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Date:   Sun, 17 May 2020 09:13:55 +0200
From:   Lukas Wunner <>
To:     David Miller <>
Subject: Re: [PATCH V6 00/20] net: ks8851: Unify KS8851 SPI and MLL drivers

On Sat, May 16, 2020 at 07:02:25PM -0700, David Miller wrote:
> > The KS8851SNL/SNLI and KS8851-16MLL/MLLI/MLLU are very much the same pieces
> > of silicon, except the former has an SPI interface, while the later has a
> > parallel bus interface. Thus far, Linux has two separate drivers for each
> > and they are diverging considerably.
> > 
> > This series unifies them into a single driver with small SPI and parallel
> > bus specific parts. The approach here is to first separate out the SPI
> > specific parts into a separate file, then add parallel bus accessors in
> > another separate file and then finally remove the old parallel bus driver.
> > The reason for replacing the old parallel bus driver is because the SPI
> > bus driver is much higher quality.
> What strikes me in these changes is all of the new indirect jumps in
> the fast paths of TX and RX packet processing.  It's just too much for
> my eyes. :-)
> Especially in the presence of Spectre mitigations, these costs are
> quite non-trivial.
> Seriously, I would recommend that instead of having these small
> indirect helpers, just inline the differences into two instances of
> the RX interrupt and the TX handler.

I agree.

However in terms of performance there's a bigger problem:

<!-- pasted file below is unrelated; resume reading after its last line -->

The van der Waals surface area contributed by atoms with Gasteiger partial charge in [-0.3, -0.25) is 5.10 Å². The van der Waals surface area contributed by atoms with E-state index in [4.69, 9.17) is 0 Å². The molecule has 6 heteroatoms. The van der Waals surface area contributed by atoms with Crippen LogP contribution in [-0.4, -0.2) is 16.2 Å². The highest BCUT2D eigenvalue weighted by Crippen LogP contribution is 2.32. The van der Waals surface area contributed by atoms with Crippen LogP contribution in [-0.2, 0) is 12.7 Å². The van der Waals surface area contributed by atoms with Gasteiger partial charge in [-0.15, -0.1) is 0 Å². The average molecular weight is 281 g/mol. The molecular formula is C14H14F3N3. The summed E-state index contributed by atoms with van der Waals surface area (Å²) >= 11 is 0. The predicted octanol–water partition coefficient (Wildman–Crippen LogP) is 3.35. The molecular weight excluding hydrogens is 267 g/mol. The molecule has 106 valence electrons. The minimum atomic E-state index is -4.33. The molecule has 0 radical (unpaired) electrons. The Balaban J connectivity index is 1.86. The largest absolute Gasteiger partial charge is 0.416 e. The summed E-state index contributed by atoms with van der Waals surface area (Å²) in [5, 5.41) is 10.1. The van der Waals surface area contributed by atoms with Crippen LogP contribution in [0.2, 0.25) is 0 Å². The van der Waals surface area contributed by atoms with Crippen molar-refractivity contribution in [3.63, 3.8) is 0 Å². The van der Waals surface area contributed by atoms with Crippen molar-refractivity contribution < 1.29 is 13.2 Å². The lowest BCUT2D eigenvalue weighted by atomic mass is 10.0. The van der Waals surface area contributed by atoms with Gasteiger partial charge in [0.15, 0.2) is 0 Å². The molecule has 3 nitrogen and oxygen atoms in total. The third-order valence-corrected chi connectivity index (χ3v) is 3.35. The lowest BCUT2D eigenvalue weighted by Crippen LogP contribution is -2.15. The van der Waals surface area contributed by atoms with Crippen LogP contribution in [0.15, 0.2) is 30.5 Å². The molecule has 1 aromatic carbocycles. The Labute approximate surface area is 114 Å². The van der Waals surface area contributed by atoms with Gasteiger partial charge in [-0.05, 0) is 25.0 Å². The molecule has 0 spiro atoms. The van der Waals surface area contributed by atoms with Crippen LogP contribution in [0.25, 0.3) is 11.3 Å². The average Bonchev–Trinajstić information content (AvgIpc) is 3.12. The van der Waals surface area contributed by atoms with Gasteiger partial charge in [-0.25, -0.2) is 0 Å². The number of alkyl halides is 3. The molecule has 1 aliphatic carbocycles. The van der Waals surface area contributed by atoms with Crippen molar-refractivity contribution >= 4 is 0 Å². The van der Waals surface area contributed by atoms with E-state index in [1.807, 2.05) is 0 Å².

Previously ks8851.c (SPI driver) had 8-bit and 32-bit register accessors.
The present series drops them and performs a 32-bit access as two 16-bit
accesses and an 8-bit access as one 16-bit access because that's what
ks8851_mll.c (16-bit parallel bus driver) does.  That has a real,
measurable performance impact because in the case of 8-bit accesses,
another 8 bits need to be transferred over the SPI bus, and in the case
of 32-bit accesses, *two* SPI transfers need to be performed.

The 8-bit and 32-bit accesses happen in ks8851_rx_pkts(), i.e. in the
RX hotpath.  I've provided numbers for the performance impact and even
a patch to solve them but it was dismissed and not included in the
present series:

The reason given for the dismissal was that I had performed the measurements
on 4.19 which is allegedly "long dead" (in Andrew Lunn's words).
However I can assure you that performing two SPI transfers has not
magically become as fast as performing one SPI transfer since 4.19.
So the argument is nonsense.

Nevertheless I was going to repeat the performance measurements on a
recent kernel but haven't gotten around to that yet because the
measurements need to be performed with CONFIG_PREEMPT_RT_FULL to
be reliable (a vanilla kernel is too jittery), so I have to create
a new branch with RT patches on the test machine, which is fairly
involved and time consuming.

I think it's fair that the two drivers are unified, but the performance
for the SPI variant shouldn't be unnecessarily diminished in the process.



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